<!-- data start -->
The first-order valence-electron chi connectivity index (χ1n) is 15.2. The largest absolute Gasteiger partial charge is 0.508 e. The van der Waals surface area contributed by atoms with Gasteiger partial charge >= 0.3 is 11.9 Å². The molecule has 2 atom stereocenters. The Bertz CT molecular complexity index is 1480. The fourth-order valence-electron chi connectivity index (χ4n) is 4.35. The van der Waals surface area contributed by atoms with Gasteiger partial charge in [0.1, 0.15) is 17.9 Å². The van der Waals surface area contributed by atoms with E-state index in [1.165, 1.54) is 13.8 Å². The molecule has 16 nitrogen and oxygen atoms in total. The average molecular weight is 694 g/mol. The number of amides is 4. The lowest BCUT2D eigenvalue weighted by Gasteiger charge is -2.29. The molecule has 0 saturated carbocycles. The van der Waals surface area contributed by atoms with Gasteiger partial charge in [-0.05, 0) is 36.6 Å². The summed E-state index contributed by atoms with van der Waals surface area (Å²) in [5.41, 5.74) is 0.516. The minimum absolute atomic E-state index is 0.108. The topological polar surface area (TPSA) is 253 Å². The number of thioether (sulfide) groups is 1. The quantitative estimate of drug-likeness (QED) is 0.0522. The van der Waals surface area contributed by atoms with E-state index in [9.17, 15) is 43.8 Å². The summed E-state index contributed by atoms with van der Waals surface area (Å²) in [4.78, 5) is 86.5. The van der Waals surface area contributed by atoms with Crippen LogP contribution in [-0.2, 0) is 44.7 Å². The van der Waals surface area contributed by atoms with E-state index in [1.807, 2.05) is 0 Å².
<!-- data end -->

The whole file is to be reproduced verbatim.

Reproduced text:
The first-order valence-electron chi connectivity index (χ1n) is 15.2. The largest absolute Gasteiger partial charge is 0.508 e. The van der Waals surface area contributed by atoms with Gasteiger partial charge >= 0.3 is 11.9 Å². The molecule has 2 atom stereocenters. The Bertz CT molecular complexity index is 1480. The fourth-order valence-electron chi connectivity index (χ4n) is 4.35. The van der Waals surface area contributed by atoms with Gasteiger partial charge in [0.1, 0.15) is 17.9 Å². The van der Waals surface area contributed by atoms with E-state index in [1.165, 1.54) is 13.8 Å². The molecule has 16 nitrogen and oxygen atoms in total. The average molecular weight is 694 g/mol. The number of amides is 4. The lowest BCUT2D eigenvalue weighted by Gasteiger charge is -2.29. The molecule has 0 saturated carbocycles. The van der Waals surface area contributed by atoms with Gasteiger partial charge in [-0.05, 0) is 36.6 Å². The summed E-state index contributed by atoms with van der Waals surface area (Å²) in [5.41, 5.74) is 0.516. The minimum absolute atomic E-state index is 0.108. The topological polar surface area (TPSA) is 253 Å². The number of thioether (sulfide) groups is 1. The quantitative estimate of drug-likeness (QED) is 0.0522. The van der Waals surface area contributed by atoms with E-state index in [9.17, 15) is 43.8 Å². The summed E-state index contributed by atoms with van der Waals surface area (Å²) in [4.78, 5) is 86.5. The van der Waals surface area contributed by atoms with Crippen LogP contribution in [-0.2, 0) is 44.7 Å². The van der Waals surface area contributed by atoms with E-state index in [1.807, 2.05) is 0 Å².